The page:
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Br J Haematol. 2000 Nov;111(2):530-3.

Anticoagulation management in primary care: a trial-based economic evaluation.

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  • 1Health Economics Facility, University of Birmingham, Park House, Edgbaston Park Road, Edgbaston, Birmingham, UK. d.j.parry@bham.ac.uk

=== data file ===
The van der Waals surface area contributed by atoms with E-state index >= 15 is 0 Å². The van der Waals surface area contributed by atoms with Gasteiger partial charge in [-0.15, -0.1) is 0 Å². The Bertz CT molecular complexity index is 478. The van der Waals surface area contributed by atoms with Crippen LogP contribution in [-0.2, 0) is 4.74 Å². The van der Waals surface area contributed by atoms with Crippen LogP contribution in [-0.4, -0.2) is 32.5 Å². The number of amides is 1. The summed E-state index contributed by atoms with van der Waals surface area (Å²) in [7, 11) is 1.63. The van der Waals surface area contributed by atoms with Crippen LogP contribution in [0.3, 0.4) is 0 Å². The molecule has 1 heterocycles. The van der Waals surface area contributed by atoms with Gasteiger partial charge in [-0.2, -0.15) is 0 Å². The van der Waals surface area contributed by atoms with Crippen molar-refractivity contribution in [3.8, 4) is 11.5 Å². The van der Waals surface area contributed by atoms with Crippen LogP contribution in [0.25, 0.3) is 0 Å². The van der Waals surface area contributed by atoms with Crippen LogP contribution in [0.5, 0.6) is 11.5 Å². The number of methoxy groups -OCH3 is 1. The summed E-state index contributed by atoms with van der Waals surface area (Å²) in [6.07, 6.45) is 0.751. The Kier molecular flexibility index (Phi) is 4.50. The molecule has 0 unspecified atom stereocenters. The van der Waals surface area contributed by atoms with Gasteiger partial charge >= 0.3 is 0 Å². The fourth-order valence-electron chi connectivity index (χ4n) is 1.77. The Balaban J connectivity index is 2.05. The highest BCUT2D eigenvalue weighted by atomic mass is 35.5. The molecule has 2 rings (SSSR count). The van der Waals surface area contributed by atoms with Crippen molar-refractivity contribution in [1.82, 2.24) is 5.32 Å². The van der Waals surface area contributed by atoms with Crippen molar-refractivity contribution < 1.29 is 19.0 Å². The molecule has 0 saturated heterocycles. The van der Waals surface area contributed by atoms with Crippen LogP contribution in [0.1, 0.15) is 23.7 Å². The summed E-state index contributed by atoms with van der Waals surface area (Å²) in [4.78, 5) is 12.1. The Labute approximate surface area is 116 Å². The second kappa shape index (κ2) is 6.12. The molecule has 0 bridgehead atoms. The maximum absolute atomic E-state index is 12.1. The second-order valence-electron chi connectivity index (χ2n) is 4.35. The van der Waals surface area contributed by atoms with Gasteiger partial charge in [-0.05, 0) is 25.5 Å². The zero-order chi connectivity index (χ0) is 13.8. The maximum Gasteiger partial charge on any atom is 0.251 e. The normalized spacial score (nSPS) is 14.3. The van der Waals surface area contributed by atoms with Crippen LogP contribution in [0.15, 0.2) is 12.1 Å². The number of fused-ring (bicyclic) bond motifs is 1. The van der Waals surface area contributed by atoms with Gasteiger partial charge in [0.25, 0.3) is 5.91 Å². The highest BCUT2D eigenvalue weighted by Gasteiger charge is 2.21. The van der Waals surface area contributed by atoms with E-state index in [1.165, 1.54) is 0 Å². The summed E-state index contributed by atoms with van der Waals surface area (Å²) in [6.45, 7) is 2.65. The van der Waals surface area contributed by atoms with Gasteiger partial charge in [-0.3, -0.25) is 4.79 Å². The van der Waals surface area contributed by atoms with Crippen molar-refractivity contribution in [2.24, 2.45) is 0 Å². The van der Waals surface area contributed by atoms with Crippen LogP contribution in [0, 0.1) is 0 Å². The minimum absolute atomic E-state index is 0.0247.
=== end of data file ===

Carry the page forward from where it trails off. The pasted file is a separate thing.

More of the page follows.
The demand for anticoagulation management is increasing because of a widening of the indications of treatment. A primary care clinic using near-patient testing and computer decision support software is one model of care to meet this increased demand. The study aimed to determine the cost and cost-effectiveness of primary care-based anticoagulation management in comparison with 'traditional' hospital care-based provision by means of a cost-effectiveness analysis using data from a Birmingham-based multicentre randomized controlled trial. The costs per patient per year in primary care were pound170 [95% confidence interval (CI) pound149-190] vs. pound69 (95% CI pound57-81). Sensitivity analysis demonstrated that the cost in primary care could be reduced to under pound100 per patient per year under plausible changes in the variables. Primary care provides similar levels of control to secondary care for patients on anticoagulation therapy. There is an increased cost of managing patients in primary care and at no point did primary care become a lower cost option than secondary care. Local decision-makers need to assess the increased cost of primary care anticoagulation management in terms of the potential reductions in high-cost serious adverse events.

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